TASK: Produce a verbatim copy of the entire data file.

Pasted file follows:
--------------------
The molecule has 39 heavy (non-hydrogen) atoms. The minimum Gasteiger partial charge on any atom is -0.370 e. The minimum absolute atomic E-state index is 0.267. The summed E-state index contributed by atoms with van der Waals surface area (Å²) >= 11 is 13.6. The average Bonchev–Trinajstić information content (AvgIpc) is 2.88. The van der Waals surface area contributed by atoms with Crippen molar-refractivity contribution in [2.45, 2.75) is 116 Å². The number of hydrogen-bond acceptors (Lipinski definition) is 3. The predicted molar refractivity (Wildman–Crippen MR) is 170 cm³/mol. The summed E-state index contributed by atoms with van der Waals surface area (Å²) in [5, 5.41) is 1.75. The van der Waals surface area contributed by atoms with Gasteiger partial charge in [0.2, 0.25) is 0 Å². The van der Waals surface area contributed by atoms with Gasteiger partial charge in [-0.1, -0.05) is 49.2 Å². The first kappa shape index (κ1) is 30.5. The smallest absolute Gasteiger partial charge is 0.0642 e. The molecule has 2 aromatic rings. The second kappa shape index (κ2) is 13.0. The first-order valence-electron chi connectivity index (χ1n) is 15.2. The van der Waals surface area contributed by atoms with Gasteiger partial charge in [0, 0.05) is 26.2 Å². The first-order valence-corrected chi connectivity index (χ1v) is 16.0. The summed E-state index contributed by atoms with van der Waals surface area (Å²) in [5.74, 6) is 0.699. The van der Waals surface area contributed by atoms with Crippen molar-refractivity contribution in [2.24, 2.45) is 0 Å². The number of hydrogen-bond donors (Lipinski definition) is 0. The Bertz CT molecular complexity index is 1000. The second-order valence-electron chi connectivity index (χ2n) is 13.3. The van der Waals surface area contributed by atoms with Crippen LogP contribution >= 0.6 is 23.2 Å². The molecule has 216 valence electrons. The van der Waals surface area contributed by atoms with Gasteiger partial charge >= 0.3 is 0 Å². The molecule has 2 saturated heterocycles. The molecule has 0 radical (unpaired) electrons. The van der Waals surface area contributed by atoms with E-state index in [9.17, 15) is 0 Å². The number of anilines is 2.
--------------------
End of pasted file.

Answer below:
The molecule has 39 heavy (non-hydrogen) atoms. The minimum Gasteiger partial charge on any atom is -0.370 e. The minimum absolute atomic E-state index is 0.267. The summed E-state index contributed by atoms with van der Waals surface area (Å²) >= 11 is 13.6. The average Bonchev–Trinajstić information content (AvgIpc) is 2.88. The van der Waals surface area contributed by atoms with Crippen molar-refractivity contribution in [2.45, 2.75) is 116 Å². The number of hydrogen-bond acceptors (Lipinski definition) is 3. The predicted molar refractivity (Wildman–Crippen MR) is 170 cm³/mol. The summed E-state index contributed by atoms with van der Waals surface area (Å²) in [5, 5.41) is 1.75. The van der Waals surface area contributed by atoms with Gasteiger partial charge in [0.2, 0.25) is 0 Å². The van der Waals surface area contributed by atoms with Gasteiger partial charge in [-0.1, -0.05) is 49.2 Å². The first kappa shape index (κ1) is 30.5. The smallest absolute Gasteiger partial charge is 0.0642 e. The molecule has 2 aromatic rings. The second kappa shape index (κ2) is 13.0. The first-order valence-electron chi connectivity index (χ1n) is 15.2. The van der Waals surface area contributed by atoms with Gasteiger partial charge in [0, 0.05) is 26.2 Å². The first-order valence-corrected chi connectivity index (χ1v) is 16.0. The summed E-state index contributed by atoms with van der Waals surface area (Å²) in [5.74, 6) is 0.699. The van der Waals surface area contributed by atoms with Crippen molar-refractivity contribution in [2.24, 2.45) is 0 Å². The number of hydrogen-bond donors (Lipinski definition) is 0. The Bertz CT molecular complexity index is 1000. The second-order valence-electron chi connectivity index (χ2n) is 13.3. The van der Waals surface area contributed by atoms with Crippen LogP contribution >= 0.6 is 23.2 Å². The molecule has 216 valence electrons. The van der Waals surface area contributed by atoms with Gasteiger partial charge >= 0.3 is 0 Å². The molecule has 2 saturated heterocycles. The molecule has 0 radical (unpaired) electrons. The van der Waals surface area contributed by atoms with E-state index in [9.17, 15) is 0 Å². The number of anilines is 2.